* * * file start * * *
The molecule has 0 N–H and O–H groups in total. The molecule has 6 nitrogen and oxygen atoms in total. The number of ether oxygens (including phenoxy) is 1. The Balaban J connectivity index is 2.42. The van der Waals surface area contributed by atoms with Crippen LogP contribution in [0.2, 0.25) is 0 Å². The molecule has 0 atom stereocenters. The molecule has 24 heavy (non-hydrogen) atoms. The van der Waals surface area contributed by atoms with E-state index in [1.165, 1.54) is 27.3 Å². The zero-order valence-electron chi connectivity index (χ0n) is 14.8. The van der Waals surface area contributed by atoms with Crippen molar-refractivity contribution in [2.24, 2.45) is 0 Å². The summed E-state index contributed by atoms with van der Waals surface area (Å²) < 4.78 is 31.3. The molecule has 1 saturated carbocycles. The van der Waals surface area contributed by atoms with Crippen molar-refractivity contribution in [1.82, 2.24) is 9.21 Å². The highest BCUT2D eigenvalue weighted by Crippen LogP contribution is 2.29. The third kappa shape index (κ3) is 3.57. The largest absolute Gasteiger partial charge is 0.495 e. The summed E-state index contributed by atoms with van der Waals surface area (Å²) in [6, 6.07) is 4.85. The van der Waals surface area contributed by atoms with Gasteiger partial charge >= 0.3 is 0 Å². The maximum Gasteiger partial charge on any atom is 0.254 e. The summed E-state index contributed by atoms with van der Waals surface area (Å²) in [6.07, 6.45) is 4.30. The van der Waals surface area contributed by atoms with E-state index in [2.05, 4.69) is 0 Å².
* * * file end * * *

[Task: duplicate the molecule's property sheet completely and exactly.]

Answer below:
The molecule has 0 N–H and O–H groups in total. The molecule has 6 nitrogen and oxygen atoms in total. The number of ether oxygens (including phenoxy) is 1. The Balaban J connectivity index is 2.42. The van der Waals surface area contributed by atoms with Crippen LogP contribution in [0.2, 0.25) is 0 Å². The molecule has 0 atom stereocenters. The molecule has 24 heavy (non-hydrogen) atoms. The van der Waals surface area contributed by atoms with E-state index in [1.165, 1.54) is 27.3 Å². The zero-order valence-electron chi connectivity index (χ0n) is 14.8. The van der Waals surface area contributed by atoms with Crippen molar-refractivity contribution in [2.24, 2.45) is 0 Å². The summed E-state index contributed by atoms with van der Waals surface area (Å²) < 4.78 is 31.3. The molecule has 1 saturated carbocycles. The van der Waals surface area contributed by atoms with Crippen molar-refractivity contribution in [1.82, 2.24) is 9.21 Å². The highest BCUT2D eigenvalue weighted by Crippen LogP contribution is 2.29. The third kappa shape index (κ3) is 3.57. The largest absolute Gasteiger partial charge is 0.495 e. The summed E-state index contributed by atoms with van der Waals surface area (Å²) in [6, 6.07) is 4.85. The van der Waals surface area contributed by atoms with Gasteiger partial charge >= 0.3 is 0 Å². The maximum Gasteiger partial charge on any atom is 0.254 e. The summed E-state index contributed by atoms with van der Waals surface area (Å²) in [6.07, 6.45) is 4.30. The van der Waals surface area contributed by atoms with E-state index in [2.05, 4.69) is 0 Å².